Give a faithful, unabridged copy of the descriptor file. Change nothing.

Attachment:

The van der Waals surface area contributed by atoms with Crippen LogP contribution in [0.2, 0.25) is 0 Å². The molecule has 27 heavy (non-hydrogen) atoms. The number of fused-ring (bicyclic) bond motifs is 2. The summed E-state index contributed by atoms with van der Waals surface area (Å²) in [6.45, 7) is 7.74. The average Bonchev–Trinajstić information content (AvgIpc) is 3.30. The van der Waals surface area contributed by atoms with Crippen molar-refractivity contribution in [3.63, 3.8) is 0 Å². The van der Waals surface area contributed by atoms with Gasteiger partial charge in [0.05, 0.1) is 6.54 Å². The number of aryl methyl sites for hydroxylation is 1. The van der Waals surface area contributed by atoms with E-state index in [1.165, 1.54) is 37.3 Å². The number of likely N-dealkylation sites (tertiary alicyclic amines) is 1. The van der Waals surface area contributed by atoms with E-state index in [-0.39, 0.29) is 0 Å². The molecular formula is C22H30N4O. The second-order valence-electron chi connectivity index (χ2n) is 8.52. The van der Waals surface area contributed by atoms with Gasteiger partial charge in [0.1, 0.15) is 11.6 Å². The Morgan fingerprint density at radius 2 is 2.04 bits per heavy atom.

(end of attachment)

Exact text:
The van der Waals surface area contributed by atoms with Crippen LogP contribution in [0.2, 0.25) is 0 Å². The molecule has 27 heavy (non-hydrogen) atoms. The number of fused-ring (bicyclic) bond motifs is 2. The summed E-state index contributed by atoms with van der Waals surface area (Å²) in [6.45, 7) is 7.74. The average Bonchev–Trinajstić information content (AvgIpc) is 3.30. The van der Waals surface area contributed by atoms with Crippen molar-refractivity contribution in [3.63, 3.8) is 0 Å². The van der Waals surface area contributed by atoms with Gasteiger partial charge in [0.05, 0.1) is 6.54 Å². The number of aryl methyl sites for hydroxylation is 1. The van der Waals surface area contributed by atoms with E-state index in [1.165, 1.54) is 37.3 Å². The number of likely N-dealkylation sites (tertiary alicyclic amines) is 1. The van der Waals surface area contributed by atoms with E-state index in [-0.39, 0.29) is 0 Å². The molecular formula is C22H30N4O. The second-order valence-electron chi connectivity index (χ2n) is 8.52. The van der Waals surface area contributed by atoms with Gasteiger partial charge in [0.1, 0.15) is 11.6 Å². The Morgan fingerprint density at radius 2 is 2.04 bits per heavy atom.